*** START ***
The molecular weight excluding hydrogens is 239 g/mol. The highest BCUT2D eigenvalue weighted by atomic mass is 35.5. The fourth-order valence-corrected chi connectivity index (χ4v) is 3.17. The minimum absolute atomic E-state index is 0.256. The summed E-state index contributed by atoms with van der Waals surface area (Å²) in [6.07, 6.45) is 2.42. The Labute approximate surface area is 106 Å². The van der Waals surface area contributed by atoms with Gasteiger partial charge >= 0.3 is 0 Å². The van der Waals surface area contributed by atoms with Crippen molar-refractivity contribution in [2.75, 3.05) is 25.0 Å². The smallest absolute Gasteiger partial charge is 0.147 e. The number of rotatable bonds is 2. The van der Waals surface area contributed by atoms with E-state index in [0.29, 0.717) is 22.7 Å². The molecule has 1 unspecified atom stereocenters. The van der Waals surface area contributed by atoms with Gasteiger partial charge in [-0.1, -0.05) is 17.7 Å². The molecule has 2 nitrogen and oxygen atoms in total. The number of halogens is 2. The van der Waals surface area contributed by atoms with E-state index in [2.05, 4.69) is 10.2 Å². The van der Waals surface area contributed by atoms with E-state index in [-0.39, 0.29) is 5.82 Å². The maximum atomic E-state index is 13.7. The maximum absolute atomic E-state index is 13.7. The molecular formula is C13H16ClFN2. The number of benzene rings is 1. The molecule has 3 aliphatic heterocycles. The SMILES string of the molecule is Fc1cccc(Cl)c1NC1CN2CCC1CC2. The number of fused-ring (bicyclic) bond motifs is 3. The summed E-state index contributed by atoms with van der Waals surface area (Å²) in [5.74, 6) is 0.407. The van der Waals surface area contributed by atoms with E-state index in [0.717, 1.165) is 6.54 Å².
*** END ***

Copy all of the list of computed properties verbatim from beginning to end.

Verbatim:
The molecular weight excluding hydrogens is 239 g/mol. The highest BCUT2D eigenvalue weighted by atomic mass is 35.5. The fourth-order valence-corrected chi connectivity index (χ4v) is 3.17. The minimum absolute atomic E-state index is 0.256. The summed E-state index contributed by atoms with van der Waals surface area (Å²) in [6.07, 6.45) is 2.42. The Labute approximate surface area is 106 Å². The van der Waals surface area contributed by atoms with Gasteiger partial charge >= 0.3 is 0 Å². The van der Waals surface area contributed by atoms with Crippen molar-refractivity contribution in [2.75, 3.05) is 25.0 Å². The smallest absolute Gasteiger partial charge is 0.147 e. The number of rotatable bonds is 2. The van der Waals surface area contributed by atoms with E-state index in [0.29, 0.717) is 22.7 Å². The molecule has 1 unspecified atom stereocenters. The van der Waals surface area contributed by atoms with Gasteiger partial charge in [-0.1, -0.05) is 17.7 Å². The molecule has 2 nitrogen and oxygen atoms in total. The number of halogens is 2. The van der Waals surface area contributed by atoms with E-state index in [2.05, 4.69) is 10.2 Å². The van der Waals surface area contributed by atoms with E-state index in [-0.39, 0.29) is 5.82 Å². The maximum atomic E-state index is 13.7. The maximum absolute atomic E-state index is 13.7. The molecular formula is C13H16ClFN2. The number of benzene rings is 1. The molecule has 3 aliphatic heterocycles. The SMILES string of the molecule is Fc1cccc(Cl)c1NC1CN2CCC1CC2. The number of fused-ring (bicyclic) bond motifs is 3. The summed E-state index contributed by atoms with van der Waals surface area (Å²) in [5.74, 6) is 0.407. The van der Waals surface area contributed by atoms with E-state index in [0.717, 1.165) is 6.54 Å².